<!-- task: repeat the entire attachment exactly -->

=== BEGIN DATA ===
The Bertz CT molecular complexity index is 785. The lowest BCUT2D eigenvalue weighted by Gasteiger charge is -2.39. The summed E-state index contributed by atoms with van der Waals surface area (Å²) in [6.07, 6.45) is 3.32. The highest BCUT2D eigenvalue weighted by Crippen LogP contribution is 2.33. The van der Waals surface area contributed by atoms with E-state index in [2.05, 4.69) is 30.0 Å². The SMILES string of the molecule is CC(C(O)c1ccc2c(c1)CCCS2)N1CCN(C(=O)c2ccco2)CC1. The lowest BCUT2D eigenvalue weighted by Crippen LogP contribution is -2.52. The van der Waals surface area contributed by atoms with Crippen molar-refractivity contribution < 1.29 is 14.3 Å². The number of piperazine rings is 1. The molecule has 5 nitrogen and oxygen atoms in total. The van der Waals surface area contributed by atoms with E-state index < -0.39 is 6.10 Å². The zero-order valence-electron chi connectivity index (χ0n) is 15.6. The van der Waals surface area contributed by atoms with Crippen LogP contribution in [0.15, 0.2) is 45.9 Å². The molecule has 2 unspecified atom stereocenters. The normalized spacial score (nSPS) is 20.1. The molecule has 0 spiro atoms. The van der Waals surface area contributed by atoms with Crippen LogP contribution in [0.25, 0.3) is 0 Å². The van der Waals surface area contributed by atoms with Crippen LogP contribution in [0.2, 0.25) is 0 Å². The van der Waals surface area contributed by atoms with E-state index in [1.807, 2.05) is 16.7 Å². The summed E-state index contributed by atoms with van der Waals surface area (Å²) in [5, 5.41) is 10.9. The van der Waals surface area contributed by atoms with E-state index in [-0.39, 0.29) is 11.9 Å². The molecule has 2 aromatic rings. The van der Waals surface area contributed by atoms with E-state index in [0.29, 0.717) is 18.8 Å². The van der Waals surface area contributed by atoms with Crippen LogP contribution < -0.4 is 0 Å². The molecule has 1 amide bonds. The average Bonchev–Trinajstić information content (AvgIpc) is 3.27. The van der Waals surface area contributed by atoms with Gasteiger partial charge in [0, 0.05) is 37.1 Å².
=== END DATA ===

The Bertz CT molecular complexity index is 785. The lowest BCUT2D eigenvalue weighted by Gasteiger charge is -2.39. The summed E-state index contributed by atoms with van der Waals surface area (Å²) in [6.07, 6.45) is 3.32. The highest BCUT2D eigenvalue weighted by Crippen LogP contribution is 2.33. The van der Waals surface area contributed by atoms with E-state index in [2.05, 4.69) is 30.0 Å². The SMILES string of the molecule is CC(C(O)c1ccc2c(c1)CCCS2)N1CCN(C(=O)c2ccco2)CC1. The lowest BCUT2D eigenvalue weighted by Crippen LogP contribution is -2.52. The van der Waals surface area contributed by atoms with Crippen molar-refractivity contribution < 1.29 is 14.3 Å². The number of piperazine rings is 1. The molecule has 5 nitrogen and oxygen atoms in total. The van der Waals surface area contributed by atoms with E-state index < -0.39 is 6.10 Å². The zero-order valence-electron chi connectivity index (χ0n) is 15.6. The van der Waals surface area contributed by atoms with Crippen LogP contribution in [0.15, 0.2) is 45.9 Å². The molecule has 2 unspecified atom stereocenters. The normalized spacial score (nSPS) is 20.1. The molecule has 0 spiro atoms. The van der Waals surface area contributed by atoms with Crippen LogP contribution in [0.25, 0.3) is 0 Å². The van der Waals surface area contributed by atoms with Crippen LogP contribution in [0.2, 0.25) is 0 Å². The van der Waals surface area contributed by atoms with E-state index in [1.807, 2.05) is 16.7 Å². The summed E-state index contributed by atoms with van der Waals surface area (Å²) in [5, 5.41) is 10.9. The van der Waals surface area contributed by atoms with E-state index in [-0.39, 0.29) is 11.9 Å². The molecule has 2 aromatic rings. The van der Waals surface area contributed by atoms with E-state index in [0.29, 0.717) is 18.8 Å². The van der Waals surface area contributed by atoms with Crippen LogP contribution < -0.4 is 0 Å². The molecule has 1 amide bonds. The average Bonchev–Trinajstić information content (AvgIpc) is 3.27. The van der Waals surface area contributed by atoms with Gasteiger partial charge in [0, 0.05) is 37.1 Å².